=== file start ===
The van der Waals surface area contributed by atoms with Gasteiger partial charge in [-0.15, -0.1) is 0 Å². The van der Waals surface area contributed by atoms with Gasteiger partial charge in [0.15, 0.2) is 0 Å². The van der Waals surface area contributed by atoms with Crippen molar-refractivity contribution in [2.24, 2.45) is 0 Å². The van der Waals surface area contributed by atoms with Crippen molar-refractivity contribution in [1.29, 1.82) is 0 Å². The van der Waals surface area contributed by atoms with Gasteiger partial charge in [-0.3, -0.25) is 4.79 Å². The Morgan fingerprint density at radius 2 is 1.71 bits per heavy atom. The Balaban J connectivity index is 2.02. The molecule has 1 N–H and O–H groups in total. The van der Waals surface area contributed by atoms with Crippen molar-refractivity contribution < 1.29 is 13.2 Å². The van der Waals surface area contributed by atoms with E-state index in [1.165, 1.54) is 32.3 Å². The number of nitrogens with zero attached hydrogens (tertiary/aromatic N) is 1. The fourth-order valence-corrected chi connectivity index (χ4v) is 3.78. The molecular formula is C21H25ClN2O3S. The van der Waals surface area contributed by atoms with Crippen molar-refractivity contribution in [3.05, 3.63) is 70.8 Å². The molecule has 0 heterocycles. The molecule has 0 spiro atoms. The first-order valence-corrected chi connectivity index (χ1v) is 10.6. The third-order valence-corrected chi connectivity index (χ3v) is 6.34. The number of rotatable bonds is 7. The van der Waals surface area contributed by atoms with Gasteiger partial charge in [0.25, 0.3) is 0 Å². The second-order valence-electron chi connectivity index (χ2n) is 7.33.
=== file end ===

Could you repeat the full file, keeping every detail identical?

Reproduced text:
The van der Waals surface area contributed by atoms with Gasteiger partial charge in [-0.15, -0.1) is 0 Å². The van der Waals surface area contributed by atoms with Gasteiger partial charge in [0.15, 0.2) is 0 Å². The van der Waals surface area contributed by atoms with Crippen molar-refractivity contribution in [2.24, 2.45) is 0 Å². The van der Waals surface area contributed by atoms with Crippen molar-refractivity contribution in [1.29, 1.82) is 0 Å². The van der Waals surface area contributed by atoms with Gasteiger partial charge in [-0.3, -0.25) is 4.79 Å². The Morgan fingerprint density at radius 2 is 1.71 bits per heavy atom. The Balaban J connectivity index is 2.02. The molecule has 1 N–H and O–H groups in total. The van der Waals surface area contributed by atoms with Crippen molar-refractivity contribution < 1.29 is 13.2 Å². The van der Waals surface area contributed by atoms with E-state index in [1.165, 1.54) is 32.3 Å². The number of nitrogens with zero attached hydrogens (tertiary/aromatic N) is 1. The fourth-order valence-corrected chi connectivity index (χ4v) is 3.78. The molecular formula is C21H25ClN2O3S. The van der Waals surface area contributed by atoms with Crippen molar-refractivity contribution in [3.05, 3.63) is 70.8 Å². The molecule has 0 heterocycles. The molecule has 0 spiro atoms. The first-order valence-corrected chi connectivity index (χ1v) is 10.6. The third-order valence-corrected chi connectivity index (χ3v) is 6.34. The number of rotatable bonds is 7. The van der Waals surface area contributed by atoms with Gasteiger partial charge in [0.25, 0.3) is 0 Å². The second-order valence-electron chi connectivity index (χ2n) is 7.33.